London, 1983: an old

 house mysteriously

 burns to the ground.

 One hundred years

 earlier, the Doctor

 and Ace arrive at a

 sinister mansion in

 the rural hamlet of

 Perivale. Horrors

 old and new await

 the Doctor amongst

 the peculiar

 residents of Gabriel

 Chase... but it is Ace

 who must confront

 her own worst

 nightmares when she

 discovers that her

 past and the house’s

 future are

 inextricably linked...


 PREVIOUS                                                                                  NEXT


Ghost Light

4TH OCTOBER 1989 - 18TH OCTOBER 1989







Ghost Light has always been a curious beast. It is a story highly regarded by many, though few seem to fully fathom it. It also has the dubious distinction of being the last Doctor Who serial produced by the BBC in its original twenty-six year run. Ghost Light therefore has a certain notoriety, but at the end of the day is it actually any good?


Prior to this DVD release, I’d always enjoyed the story on a certain level but couldn’t quite get my head around certain aspects of the plot. On the DVD, the brilliant documentary Light in Dark Places sheds some light on the narrative, which when explained by both script editor Andrew Cartmel and writer Marc Platt makes perfect sense. The problem is that whilst the script may have made sense, and whilst what they shot in the studio may have even made sense, after cutting and cutting and cutting away at it to try and condense everything into just three episodes, a lot of the meat is missing and there is absolutely zilch by way of exposition.



Nevertheless, the dark mood and the fascinating characters (played by an remarkably star-studded cast) make the story entertaining despite the flurry of question-marks hanging over it, and Platt handles with the two regulars with real aplomb. I’ve always had a fondness for these last two seasons of Doctor Who, not only because they were the principal years that I watched the show in my childhood but also because of the whole drive to darken the Doctor’s character and develop Ace. On both fronts, this story achieves its goals.


Gone is the Doctor who doesn’t know where he’s going to land or what trouble he’s going to get into – here to stay is a Doctor who knows exactly where he’s going, who has a plan, and who thinks a million steps ahead. McCoy’s Doctor is a Doctor you don’t quite know where you are with, which after twenty-six years has to count for something. And Ace, with the possible exception of The Curse of Fenric, enjoys her strongest television outing here. Her reaction when she realises that she’s in the House that she will burn down is performed brilliantly by Aldred, and having Ace angry with the Doctor for most of the story makes their reconciliation at the end all the more satisfying, particularly the Doctor’s poignant final word to her – “Wicked.”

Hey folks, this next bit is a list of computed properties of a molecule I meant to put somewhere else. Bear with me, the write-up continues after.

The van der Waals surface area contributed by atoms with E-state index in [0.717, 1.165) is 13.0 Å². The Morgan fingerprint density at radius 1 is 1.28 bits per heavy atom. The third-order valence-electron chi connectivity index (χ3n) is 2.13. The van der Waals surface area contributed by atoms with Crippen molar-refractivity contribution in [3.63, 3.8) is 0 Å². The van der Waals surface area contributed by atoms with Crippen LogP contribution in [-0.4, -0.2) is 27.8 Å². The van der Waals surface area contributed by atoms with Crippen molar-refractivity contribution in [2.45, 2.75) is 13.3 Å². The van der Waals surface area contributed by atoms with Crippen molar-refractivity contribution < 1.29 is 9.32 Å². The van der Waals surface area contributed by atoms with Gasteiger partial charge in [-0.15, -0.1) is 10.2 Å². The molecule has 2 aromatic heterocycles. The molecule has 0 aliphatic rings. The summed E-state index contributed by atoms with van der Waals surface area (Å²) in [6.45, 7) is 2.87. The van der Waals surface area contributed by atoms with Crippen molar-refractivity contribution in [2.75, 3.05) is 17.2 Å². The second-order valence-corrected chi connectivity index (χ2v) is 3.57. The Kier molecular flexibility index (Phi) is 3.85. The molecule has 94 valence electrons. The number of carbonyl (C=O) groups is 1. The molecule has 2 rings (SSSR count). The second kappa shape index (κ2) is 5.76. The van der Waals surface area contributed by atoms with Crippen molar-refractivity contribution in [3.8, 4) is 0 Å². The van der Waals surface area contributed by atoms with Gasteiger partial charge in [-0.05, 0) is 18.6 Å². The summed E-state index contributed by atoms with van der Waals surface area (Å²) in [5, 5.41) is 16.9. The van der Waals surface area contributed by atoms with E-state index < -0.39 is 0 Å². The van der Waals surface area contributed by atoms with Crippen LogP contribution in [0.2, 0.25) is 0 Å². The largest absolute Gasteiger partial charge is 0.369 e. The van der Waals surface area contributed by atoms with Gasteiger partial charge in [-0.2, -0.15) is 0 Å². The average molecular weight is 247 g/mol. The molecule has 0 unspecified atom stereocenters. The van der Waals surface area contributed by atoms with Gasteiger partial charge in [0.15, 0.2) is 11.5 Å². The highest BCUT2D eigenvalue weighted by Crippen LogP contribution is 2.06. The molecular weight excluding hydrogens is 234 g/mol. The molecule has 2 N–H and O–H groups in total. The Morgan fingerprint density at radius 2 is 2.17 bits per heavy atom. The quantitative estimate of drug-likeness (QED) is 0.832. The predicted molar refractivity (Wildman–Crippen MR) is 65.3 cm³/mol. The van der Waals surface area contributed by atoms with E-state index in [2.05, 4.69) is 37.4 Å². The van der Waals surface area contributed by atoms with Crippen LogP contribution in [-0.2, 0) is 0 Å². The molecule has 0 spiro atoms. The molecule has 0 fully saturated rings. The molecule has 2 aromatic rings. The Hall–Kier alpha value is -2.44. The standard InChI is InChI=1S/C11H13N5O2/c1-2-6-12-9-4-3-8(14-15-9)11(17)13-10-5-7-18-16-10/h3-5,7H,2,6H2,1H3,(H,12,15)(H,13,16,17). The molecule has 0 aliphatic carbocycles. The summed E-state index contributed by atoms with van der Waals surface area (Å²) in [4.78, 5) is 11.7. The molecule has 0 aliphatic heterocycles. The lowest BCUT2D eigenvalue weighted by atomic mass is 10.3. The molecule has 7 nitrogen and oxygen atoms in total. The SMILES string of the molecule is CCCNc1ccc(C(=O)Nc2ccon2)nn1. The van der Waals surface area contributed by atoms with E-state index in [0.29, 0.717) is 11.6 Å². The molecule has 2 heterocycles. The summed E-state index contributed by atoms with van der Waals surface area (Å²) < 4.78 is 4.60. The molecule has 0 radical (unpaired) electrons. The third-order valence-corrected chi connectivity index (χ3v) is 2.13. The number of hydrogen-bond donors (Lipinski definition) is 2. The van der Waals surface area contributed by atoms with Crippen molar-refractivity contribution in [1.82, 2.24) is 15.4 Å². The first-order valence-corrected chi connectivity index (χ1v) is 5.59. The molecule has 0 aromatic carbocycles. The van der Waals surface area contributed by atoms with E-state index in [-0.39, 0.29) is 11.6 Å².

“I hate bus stations. All lost luggage and lost souls…”


The DVD boasts a large selection of deleted and extended scenes, but these can only be enjoyed in isolation. It’s such a pity that a special edition couldn’t have been cobbled together as was the case with The Curse of Fenric last year; it certainly would’ve lifted Ghost Light up from being an average story to a great one as many of these deleted scenes really help to make sense of the perplexing narrative. Unfortunately, the deleted scenes are all time-coded so that wasn’t ever on the cards. Nevertheless, despite no special edition being possible, a 5.1 surround mix for the story has been painstakingly crafted which enhances the viewing experience no end.


The disc also contains a commentary with Sophie Aldred (Ace), Andrew Cartmel, Marc Platt, and the Restoration Team’s own Mark Ayres (also the composer of this serial’s incidental music), which basically covers everything that is in the documentary but in a much more informal fashion. Conspicuous by his absence is Sylvester McCoy, who recorded commentaries for both his previous DVD releases, and even features in the documentary on this DVD.



Aside from the usual bonus features like the photo gallery, information text, and isolated score, we also have Shooting Ghosts which is an interesting (and somewhat amusing, I thought) insight into the last historic recording block of the series. What particularly caught my interest though was the Writer’s Question Time with Marc Platt, filmed at a convention in 1990. Bearing in mind that this was a pre-New Adventures interview, Platt talks us through the plot for Ghost Light point by point, highlighting how it departed from his original pitch, which would eventually become the seventh Doctor’s final New Adventures novel, Lungbarrow. The number of parallels between the two is astounding, right down to the mutual housekeepers and policeman in stasis! I also found part of Platt’s inspiration for the character of Light amusing – Platt himself had recently worked compiling a list of BBC radio programmes, and became frustrated when he realised that as new programmes are always being made, his work would never be complete. Light makes the same realisation regarding his cataloguing of life forms – they are always evolving, and it drives him to insanity! Tell me about it...



Ultimately, I enjoyed the Ghost Light DVD experience far more than I ever did watching it on television or VHS, and I think that this is largely down to the understanding of the story that I have gained from the special features. Some might say that if you have to watch a documentary to understand a programme, then it defeats the whole point, but I just found it all the more rewarding.


Copyright © E.G. Wolverson 2006


E.G. Wolverson has asserted his right under the Copyright, Designs and Patents Act, 1988 to be identified as the author of this work.

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